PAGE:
Thursday, March 26, 2009

Does Technology Trump Regulation ?

I originally wrote this entry on September 1, 2004, and published it on

The short answer is "No," and the slightly longer answer is "No, not in the short term," where "short term" depends.

A post on EconLog (edited by Arnold Kling) about "Telephone Fees", ends with the following question:

Why aren't we able to kill regulations when they become technologically obsolete?

That the main mission of the regulation is to keep up with technology remains a point to be settled. (See my notes on the "unbundled network element" aspects of the 1996 telecom act: 1, 2, 3. Also see my telecommunications category for more on related issues.)

The arguments that blame the slow rate of regulatory change on inherent bureaucratic intertia have their own place and validity. However, . . .

Regulations define the rules of the game.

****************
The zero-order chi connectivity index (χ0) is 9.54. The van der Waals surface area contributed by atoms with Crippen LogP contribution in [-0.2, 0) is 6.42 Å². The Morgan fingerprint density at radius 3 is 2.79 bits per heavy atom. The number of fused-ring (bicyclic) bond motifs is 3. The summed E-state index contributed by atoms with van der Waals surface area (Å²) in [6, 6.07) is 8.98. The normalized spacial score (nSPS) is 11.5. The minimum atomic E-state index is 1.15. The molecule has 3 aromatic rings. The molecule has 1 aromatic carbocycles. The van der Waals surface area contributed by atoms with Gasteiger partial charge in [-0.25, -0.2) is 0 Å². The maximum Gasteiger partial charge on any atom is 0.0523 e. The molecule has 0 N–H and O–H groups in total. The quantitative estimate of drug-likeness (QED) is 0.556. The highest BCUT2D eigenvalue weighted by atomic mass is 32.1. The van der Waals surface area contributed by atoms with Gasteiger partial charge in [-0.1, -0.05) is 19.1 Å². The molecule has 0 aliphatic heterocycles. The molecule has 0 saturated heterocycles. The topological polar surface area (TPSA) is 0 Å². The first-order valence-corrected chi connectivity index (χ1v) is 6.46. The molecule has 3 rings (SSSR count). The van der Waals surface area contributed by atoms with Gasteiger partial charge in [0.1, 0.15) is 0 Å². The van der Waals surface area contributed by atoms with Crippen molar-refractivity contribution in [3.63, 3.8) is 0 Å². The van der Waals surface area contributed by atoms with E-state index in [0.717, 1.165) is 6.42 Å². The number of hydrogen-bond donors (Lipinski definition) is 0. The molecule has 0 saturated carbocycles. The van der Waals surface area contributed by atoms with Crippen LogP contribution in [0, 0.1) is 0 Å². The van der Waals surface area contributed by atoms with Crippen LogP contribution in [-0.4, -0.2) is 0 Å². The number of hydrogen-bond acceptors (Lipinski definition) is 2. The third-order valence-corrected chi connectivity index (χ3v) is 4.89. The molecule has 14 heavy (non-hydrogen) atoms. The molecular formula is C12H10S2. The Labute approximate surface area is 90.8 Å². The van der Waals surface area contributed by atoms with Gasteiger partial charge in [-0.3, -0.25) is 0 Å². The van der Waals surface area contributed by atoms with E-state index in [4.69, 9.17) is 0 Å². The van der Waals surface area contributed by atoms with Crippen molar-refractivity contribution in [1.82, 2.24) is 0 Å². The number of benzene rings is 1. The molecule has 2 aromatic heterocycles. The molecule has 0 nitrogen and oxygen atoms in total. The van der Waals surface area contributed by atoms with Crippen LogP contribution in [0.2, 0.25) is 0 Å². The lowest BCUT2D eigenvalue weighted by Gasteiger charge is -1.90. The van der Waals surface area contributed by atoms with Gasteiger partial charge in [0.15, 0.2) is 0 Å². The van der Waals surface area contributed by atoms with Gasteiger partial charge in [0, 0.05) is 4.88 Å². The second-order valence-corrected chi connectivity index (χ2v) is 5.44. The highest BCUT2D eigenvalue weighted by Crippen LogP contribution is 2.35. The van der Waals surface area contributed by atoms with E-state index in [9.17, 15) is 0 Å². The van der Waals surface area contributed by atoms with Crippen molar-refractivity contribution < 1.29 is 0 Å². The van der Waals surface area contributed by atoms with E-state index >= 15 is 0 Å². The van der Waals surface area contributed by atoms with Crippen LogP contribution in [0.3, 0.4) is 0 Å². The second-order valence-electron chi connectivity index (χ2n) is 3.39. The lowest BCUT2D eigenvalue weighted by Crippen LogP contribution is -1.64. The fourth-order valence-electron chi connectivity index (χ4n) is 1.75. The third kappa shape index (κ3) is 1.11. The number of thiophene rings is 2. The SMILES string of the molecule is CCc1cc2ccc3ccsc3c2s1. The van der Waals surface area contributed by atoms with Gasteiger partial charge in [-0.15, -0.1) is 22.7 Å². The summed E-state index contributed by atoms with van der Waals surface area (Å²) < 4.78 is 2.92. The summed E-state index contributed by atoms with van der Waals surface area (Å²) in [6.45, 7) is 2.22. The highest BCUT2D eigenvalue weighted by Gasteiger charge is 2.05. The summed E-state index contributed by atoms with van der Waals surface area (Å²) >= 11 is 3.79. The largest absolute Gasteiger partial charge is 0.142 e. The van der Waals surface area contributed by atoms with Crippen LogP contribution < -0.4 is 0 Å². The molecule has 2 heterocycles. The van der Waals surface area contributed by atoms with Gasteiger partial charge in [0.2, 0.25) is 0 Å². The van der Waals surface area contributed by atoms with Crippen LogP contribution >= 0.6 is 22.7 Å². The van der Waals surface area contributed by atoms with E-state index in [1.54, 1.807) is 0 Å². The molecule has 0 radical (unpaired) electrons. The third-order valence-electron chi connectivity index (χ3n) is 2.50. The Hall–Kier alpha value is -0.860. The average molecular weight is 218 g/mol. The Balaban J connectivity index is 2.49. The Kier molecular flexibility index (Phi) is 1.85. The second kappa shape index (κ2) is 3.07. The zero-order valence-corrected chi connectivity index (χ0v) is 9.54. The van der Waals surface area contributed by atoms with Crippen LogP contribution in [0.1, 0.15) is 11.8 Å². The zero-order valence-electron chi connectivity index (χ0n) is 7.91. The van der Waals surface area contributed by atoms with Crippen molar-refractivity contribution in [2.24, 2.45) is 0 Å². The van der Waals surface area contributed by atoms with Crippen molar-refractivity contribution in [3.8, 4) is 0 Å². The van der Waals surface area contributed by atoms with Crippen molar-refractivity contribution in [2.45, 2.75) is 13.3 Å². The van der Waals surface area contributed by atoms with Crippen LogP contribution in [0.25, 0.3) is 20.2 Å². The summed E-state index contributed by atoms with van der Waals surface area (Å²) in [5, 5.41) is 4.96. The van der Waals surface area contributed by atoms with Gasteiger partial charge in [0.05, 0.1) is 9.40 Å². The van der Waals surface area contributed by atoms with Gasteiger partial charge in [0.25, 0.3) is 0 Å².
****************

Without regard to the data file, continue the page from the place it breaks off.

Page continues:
If you change the rules of the game more than is warranted, people will go play some other game with more stable rules or they will refuse to play the game. If people stop playing there won't be any game, and in commerce and economics, we know what happens when people refuse to play !

So, even when we have a more efficient and perfect bureaucracy (if one could ever exist), "validity" of regulation (which cannot be determined based only on technological criteria) needs to be balanced against its "stability" (which is required as a minimal insurance for protecting investment in assets that take advantage of it).

No comments: